It is a variety which matures late in the Goriška Brda. It is among the last varieties to be harvested.
Colour: It is of an intense red colour which combines with shades of violet and scarlet in a young wine.
Scent: Several families of scents are perceived: fruit (blackcurrant, olive), the scent of frying (smoke)
and vegetal scents (cedar wood, green pepper, humus, truffle, tobacco, mint, chocolate etc.).
Taste: We become enthusiastic with the richness of tannins which enable a long life to the wine; over the years they turn soft and sweet.
Its flavour is rich and full, leaving a lingering finish in the mouth.
CABERNET FRANC (Gros Cabernet, Petit fer, Veron, Breton, Cabernet Franco)
Cabernet Sauvignon originates in France and its to ampelographic characteristics place it to the family of Cabernets.
The distribution of Cabernet Franc in Goriška Brda is relatively moderate.
Similarly to Cabernet Sauvignon, it requires sunny and airy vineyard soil and elevated southern sites. It is a variety that matures late.
Colour: Its colour is an intense ruby red with the shades of grenat and violet.
Scent: Raspberry-, strawberry-, violet-, fresh hay- and wild apple-scented.
Taste: The wine is full-bodied. When young, it is aggressive and meadow-flavoured, after a few years of maturation id becomes smooth.
It complements nicely venison, smoked meat and grilled meat.
BLUE PINOT (Blue Burgundy, Burgunder, Pinot Nero, Pinot Noir)
Blue Pinot is undoubtedly the noblest among the red wines of the cooler parts of the European continent and the ancestor of all Pinots.
It originates from Burgundy in France and is originally named Pinot noir.
As early as in the beginning of AD, Plinius described Blue Pinot from the surroundings of Rhone. The first document dates back to 1394.
As far as soil is concerned, it is not a very demanding variety. It enjoys the sites which are easily permeable and not too sunny.
In the Goriška Brda region, it is harvested the first among red varieties.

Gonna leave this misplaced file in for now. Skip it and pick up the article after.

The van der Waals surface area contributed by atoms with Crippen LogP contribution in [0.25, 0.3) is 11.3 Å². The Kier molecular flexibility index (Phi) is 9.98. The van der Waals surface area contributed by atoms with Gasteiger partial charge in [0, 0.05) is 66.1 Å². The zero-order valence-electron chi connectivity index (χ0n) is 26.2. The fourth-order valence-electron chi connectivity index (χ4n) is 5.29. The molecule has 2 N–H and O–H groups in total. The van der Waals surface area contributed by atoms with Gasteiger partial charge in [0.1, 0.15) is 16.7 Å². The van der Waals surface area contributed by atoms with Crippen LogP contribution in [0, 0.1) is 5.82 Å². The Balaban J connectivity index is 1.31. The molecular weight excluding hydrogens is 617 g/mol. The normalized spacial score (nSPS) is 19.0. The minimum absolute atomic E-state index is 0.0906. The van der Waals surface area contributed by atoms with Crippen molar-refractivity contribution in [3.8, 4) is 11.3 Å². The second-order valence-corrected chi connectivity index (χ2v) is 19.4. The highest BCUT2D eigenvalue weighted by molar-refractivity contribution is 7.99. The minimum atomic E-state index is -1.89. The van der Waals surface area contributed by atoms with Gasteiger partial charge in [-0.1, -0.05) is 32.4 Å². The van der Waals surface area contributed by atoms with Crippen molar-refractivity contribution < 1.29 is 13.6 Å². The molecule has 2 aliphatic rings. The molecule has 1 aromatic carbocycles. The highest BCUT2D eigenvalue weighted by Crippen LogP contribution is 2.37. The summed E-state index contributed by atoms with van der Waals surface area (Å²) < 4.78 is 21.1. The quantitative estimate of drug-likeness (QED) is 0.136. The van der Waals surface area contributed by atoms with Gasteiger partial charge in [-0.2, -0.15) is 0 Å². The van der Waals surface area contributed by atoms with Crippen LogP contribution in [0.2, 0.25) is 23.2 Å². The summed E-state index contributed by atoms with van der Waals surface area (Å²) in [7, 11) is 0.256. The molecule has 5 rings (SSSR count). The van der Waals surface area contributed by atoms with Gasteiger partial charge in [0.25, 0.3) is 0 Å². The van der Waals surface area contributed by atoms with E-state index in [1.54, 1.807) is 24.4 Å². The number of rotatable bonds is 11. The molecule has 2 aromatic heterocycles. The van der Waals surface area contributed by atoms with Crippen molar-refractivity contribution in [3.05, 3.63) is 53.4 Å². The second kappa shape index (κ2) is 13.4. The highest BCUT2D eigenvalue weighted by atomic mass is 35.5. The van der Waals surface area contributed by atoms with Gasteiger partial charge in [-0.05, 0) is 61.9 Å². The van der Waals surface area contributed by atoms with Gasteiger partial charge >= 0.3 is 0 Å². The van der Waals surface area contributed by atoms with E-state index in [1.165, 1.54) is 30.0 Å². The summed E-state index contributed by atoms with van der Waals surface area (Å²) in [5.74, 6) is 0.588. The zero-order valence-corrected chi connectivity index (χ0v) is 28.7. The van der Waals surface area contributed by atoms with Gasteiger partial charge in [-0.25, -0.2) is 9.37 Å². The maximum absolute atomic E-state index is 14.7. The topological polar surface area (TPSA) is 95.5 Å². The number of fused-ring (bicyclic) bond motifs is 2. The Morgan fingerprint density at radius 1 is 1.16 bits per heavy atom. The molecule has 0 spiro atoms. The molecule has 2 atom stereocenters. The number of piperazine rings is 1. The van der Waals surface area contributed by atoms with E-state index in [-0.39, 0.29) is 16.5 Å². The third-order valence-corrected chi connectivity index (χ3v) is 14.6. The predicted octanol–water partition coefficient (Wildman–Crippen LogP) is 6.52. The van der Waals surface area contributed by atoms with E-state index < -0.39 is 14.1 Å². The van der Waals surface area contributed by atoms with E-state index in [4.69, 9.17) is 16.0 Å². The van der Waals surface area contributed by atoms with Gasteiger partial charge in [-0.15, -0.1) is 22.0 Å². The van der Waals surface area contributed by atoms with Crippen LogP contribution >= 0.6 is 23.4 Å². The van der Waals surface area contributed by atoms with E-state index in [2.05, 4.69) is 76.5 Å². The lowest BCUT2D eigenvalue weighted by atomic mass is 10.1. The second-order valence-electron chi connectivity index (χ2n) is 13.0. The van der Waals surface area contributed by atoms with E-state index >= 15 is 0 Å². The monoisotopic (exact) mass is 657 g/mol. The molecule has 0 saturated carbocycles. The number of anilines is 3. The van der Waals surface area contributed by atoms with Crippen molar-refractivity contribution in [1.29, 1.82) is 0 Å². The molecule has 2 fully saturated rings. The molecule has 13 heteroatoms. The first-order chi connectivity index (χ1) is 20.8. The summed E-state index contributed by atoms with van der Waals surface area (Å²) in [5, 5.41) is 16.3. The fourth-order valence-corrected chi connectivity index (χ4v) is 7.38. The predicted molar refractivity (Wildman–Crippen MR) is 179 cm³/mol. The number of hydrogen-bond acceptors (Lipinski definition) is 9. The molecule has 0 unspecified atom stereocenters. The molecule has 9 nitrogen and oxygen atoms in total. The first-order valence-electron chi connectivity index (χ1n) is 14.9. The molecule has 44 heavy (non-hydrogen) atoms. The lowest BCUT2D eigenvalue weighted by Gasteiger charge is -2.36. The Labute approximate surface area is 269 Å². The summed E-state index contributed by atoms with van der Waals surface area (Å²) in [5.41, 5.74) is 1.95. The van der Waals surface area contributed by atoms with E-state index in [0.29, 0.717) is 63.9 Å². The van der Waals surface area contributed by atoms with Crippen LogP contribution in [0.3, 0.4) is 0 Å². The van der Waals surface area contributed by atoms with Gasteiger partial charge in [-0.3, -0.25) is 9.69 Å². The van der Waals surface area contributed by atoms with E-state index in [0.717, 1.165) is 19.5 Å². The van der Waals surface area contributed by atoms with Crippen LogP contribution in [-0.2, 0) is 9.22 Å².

Blue Pinot is suitable for white vinification as the basis of sparkling wines and for the production of the roses.
The roses of Blue Pinot differ from the roses of other varieties by their subtle fragrance and softness, yet full-bodiness and lingering after-taste.
Colour: It is of a lighter ruby red colour which, the wine developing, acquires copper and coffee brown shades.
Scent: Its scent is characteristically winey. When the wine is young, the scent is that of blackberry, redcurrent and blackcurrent, raspberry and strawberry),
later it takes on the scent of the marmalade made of these fruits; with the wine developing, vegetal scents emerge (humus, truffle and coffee):
they are followed by animal scents (leather and fur).
Taste: The taste is rich, harmonious and full with perceived soft tannins.
ORANGE WINE - The 4th Wine type!
Did you know that there is a 4th wine type? Along with the Friuli region, Goriska Brda lays claim to being an original producer of Orange Wine which is somewhat of a speciality novelty wine.
So how do you get or make an orange wine? Basically they follow the same process they would for a red wine, but using white grapes.
Normally when making white wine, the crushed grapes are immediately separated from their skins. In the case of Orange Wines, they are left to macerate with their skins, seeds and stems
for longer than usual. This contains pigments, phenols, and tannins that give orange wines both their distinct colour and flavour.